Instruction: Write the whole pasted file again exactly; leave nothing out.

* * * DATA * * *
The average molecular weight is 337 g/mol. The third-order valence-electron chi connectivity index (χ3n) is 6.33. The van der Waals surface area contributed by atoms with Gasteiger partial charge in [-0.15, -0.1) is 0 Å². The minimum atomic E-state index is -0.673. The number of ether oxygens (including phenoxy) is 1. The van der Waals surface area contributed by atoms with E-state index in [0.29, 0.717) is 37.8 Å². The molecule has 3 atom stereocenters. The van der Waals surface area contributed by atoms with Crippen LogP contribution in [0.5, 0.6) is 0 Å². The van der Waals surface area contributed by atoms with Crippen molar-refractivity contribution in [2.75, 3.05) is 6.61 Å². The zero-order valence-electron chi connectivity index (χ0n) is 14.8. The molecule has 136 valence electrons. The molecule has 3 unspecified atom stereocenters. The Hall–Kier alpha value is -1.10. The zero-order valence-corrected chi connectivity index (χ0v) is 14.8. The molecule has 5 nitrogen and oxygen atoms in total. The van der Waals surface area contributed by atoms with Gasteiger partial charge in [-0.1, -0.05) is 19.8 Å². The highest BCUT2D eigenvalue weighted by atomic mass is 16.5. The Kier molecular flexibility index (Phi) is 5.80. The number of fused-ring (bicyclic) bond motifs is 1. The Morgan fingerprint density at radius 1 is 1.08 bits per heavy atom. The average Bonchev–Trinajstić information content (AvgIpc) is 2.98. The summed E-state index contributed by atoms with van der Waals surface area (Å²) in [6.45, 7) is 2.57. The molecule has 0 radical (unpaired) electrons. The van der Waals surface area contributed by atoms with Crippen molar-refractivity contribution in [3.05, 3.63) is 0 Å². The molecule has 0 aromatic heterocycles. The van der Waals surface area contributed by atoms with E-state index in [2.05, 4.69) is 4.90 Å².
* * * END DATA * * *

The average molecular weight is 337 g/mol. The third-order valence-electron chi connectivity index (χ3n) is 6.33. The van der Waals surface area contributed by atoms with Gasteiger partial charge in [-0.15, -0.1) is 0 Å². The minimum atomic E-state index is -0.673. The number of ether oxygens (including phenoxy) is 1. The van der Waals surface area contributed by atoms with E-state index in [0.29, 0.717) is 37.8 Å². The molecule has 3 atom stereocenters. The van der Waals surface area contributed by atoms with Crippen LogP contribution in [0.5, 0.6) is 0 Å². The van der Waals surface area contributed by atoms with Crippen molar-refractivity contribution in [2.75, 3.05) is 6.61 Å². The zero-order valence-electron chi connectivity index (χ0n) is 14.8. The molecule has 136 valence electrons. The molecule has 3 unspecified atom stereocenters. The Hall–Kier alpha value is -1.10. The zero-order valence-corrected chi connectivity index (χ0v) is 14.8. The molecule has 5 nitrogen and oxygen atoms in total. The van der Waals surface area contributed by atoms with Gasteiger partial charge in [-0.1, -0.05) is 19.8 Å². The highest BCUT2D eigenvalue weighted by atomic mass is 16.5. The Kier molecular flexibility index (Phi) is 5.80. The number of fused-ring (bicyclic) bond motifs is 1. The Morgan fingerprint density at radius 1 is 1.08 bits per heavy atom. The average Bonchev–Trinajstić information content (AvgIpc) is 2.98. The summed E-state index contributed by atoms with van der Waals surface area (Å²) in [6.45, 7) is 2.57. The molecule has 0 radical (unpaired) electrons. The van der Waals surface area contributed by atoms with Crippen molar-refractivity contribution in [3.05, 3.63) is 0 Å². The molecule has 0 aromatic heterocycles. The van der Waals surface area contributed by atoms with E-state index in [2.05, 4.69) is 4.90 Å².